Israeli ministers approved a new measure targeting the Boycott, Divestment and Sanctions (BDS) campaign on Sunday, a bill which, if ultimately passed into law, will make it easier to sue "people encouraging boycotts of Israel or the settlements" by removing the need for "proof of damages".
Having received the backing of the Ministerial Committee for Legislation, the legislation, drafted by Strategic Affairs Minister Gilad Erdan and Likud MK Yoav Kisch, will now head to the Knesset plenum.
According to The Jerusalem Post, "the bill brings back an article from the 2011 Boycott Law that the Supreme Court cancelled", namely the ability to sue without proof of damages. Since the law was passed, the paper noted, "no one has sued invoking it, and the new bill hopes to change that".
The new bill seeks to avoid problems with the Supreme Court in that it caps damages claims at NIS 100,000, and does not apply to "a one-time expression of support for boycotts".
Welcoming the ministerial backing, Erdan said: "The main boycott activists, who devote all their time to hurting Israeli citizens and the Israeli economy, must know that they can be charged an economic price for the damage they inflict on the State".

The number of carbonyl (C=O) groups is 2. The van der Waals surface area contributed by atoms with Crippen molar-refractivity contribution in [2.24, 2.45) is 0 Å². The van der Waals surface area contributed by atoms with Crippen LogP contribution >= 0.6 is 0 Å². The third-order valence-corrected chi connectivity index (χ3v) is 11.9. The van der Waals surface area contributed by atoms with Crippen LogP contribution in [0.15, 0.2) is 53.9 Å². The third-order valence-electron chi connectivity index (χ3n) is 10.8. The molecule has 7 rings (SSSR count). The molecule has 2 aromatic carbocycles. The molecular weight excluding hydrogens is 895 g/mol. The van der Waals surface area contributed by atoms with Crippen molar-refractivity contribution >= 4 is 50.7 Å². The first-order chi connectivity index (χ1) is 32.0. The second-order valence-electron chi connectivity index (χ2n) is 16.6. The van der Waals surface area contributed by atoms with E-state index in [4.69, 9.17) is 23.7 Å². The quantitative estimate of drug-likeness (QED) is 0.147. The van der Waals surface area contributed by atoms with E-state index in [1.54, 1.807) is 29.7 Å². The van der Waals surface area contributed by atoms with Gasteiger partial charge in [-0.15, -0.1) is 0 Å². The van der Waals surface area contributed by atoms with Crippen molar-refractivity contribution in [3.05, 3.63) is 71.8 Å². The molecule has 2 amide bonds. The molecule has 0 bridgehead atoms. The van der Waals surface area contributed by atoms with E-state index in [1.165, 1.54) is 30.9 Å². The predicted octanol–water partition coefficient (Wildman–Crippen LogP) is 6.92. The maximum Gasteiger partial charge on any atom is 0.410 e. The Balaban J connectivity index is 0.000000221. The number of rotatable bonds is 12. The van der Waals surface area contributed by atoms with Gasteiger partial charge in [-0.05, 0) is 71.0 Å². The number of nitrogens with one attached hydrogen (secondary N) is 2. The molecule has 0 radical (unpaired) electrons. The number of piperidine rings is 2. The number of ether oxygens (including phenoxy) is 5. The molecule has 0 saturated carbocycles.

MK Kish was similarly bullish: "The time has come for the state to have the ability to strike at the economic power behind the BDS movement, its satellites, and anyone calling for the boycott of Israel and its citizens. We will not stop until this phenomenon is completely eradicated".
Last year, Israel budgeted NIS 118 million ($32 million) to fight the BDS movement, with measures including "blocking the entrance of activists into Israel and encouraging its allies worldwide, especially in the US, to promote anti-BDS legislation".